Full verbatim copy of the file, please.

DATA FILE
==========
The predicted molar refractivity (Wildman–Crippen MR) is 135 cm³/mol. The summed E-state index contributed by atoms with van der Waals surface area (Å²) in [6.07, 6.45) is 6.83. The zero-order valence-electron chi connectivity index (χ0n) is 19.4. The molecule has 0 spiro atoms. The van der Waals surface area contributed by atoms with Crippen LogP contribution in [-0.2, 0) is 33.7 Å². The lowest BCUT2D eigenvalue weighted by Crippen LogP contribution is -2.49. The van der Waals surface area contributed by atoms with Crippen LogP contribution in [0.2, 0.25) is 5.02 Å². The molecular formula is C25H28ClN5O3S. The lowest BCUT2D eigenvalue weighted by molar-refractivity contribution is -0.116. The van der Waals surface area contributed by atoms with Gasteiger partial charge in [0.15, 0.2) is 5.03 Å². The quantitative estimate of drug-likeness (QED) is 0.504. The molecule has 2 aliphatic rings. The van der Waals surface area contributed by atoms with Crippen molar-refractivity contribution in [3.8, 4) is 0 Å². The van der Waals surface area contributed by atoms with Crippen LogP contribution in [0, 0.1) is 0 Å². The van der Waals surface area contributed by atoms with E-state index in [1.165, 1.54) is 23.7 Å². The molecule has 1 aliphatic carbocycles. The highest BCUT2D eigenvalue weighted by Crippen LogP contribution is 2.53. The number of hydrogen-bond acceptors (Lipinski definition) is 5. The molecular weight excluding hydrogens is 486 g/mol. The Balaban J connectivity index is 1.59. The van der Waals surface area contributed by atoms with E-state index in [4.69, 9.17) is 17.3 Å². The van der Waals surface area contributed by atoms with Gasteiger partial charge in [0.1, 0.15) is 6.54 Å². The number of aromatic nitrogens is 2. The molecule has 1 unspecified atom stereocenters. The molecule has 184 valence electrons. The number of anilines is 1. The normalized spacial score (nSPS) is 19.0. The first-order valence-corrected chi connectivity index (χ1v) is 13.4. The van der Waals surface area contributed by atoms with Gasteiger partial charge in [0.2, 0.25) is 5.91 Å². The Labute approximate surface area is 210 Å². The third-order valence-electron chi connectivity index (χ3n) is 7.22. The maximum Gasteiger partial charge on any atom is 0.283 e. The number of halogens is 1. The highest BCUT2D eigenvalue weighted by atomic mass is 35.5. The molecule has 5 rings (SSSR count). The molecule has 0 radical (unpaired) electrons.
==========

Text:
The predicted molar refractivity (Wildman–Crippen MR) is 135 cm³/mol. The summed E-state index contributed by atoms with van der Waals surface area (Å²) in [6.07, 6.45) is 6.83. The zero-order valence-electron chi connectivity index (χ0n) is 19.4. The molecule has 0 spiro atoms. The van der Waals surface area contributed by atoms with Crippen LogP contribution in [-0.2, 0) is 33.7 Å². The lowest BCUT2D eigenvalue weighted by Crippen LogP contribution is -2.49. The van der Waals surface area contributed by atoms with Crippen LogP contribution in [0.2, 0.25) is 5.02 Å². The molecular formula is C25H28ClN5O3S. The lowest BCUT2D eigenvalue weighted by molar-refractivity contribution is -0.116. The van der Waals surface area contributed by atoms with Gasteiger partial charge in [0.15, 0.2) is 5.03 Å². The quantitative estimate of drug-likeness (QED) is 0.504. The molecule has 2 aliphatic rings. The van der Waals surface area contributed by atoms with Crippen molar-refractivity contribution in [3.8, 4) is 0 Å². The van der Waals surface area contributed by atoms with Crippen LogP contribution in [0, 0.1) is 0 Å². The van der Waals surface area contributed by atoms with E-state index in [1.165, 1.54) is 23.7 Å². The molecule has 1 aliphatic carbocycles. The highest BCUT2D eigenvalue weighted by Crippen LogP contribution is 2.53. The number of hydrogen-bond acceptors (Lipinski definition) is 5. The molecular weight excluding hydrogens is 486 g/mol. The Balaban J connectivity index is 1.59. The van der Waals surface area contributed by atoms with E-state index in [4.69, 9.17) is 17.3 Å². The van der Waals surface area contributed by atoms with Gasteiger partial charge in [0.1, 0.15) is 6.54 Å². The number of aromatic nitrogens is 2. The molecule has 1 unspecified atom stereocenters. The molecule has 184 valence electrons. The number of anilines is 1. The normalized spacial score (nSPS) is 19.0. The first-order valence-corrected chi connectivity index (χ1v) is 13.4. The van der Waals surface area contributed by atoms with Gasteiger partial charge in [0.2, 0.25) is 5.91 Å². The Labute approximate surface area is 210 Å². The third-order valence-electron chi connectivity index (χ3n) is 7.22. The maximum Gasteiger partial charge on any atom is 0.283 e. The number of halogens is 1. The highest BCUT2D eigenvalue weighted by atomic mass is 35.5. The molecule has 5 rings (SSSR count). The molecule has 0 radical (unpaired) electrons.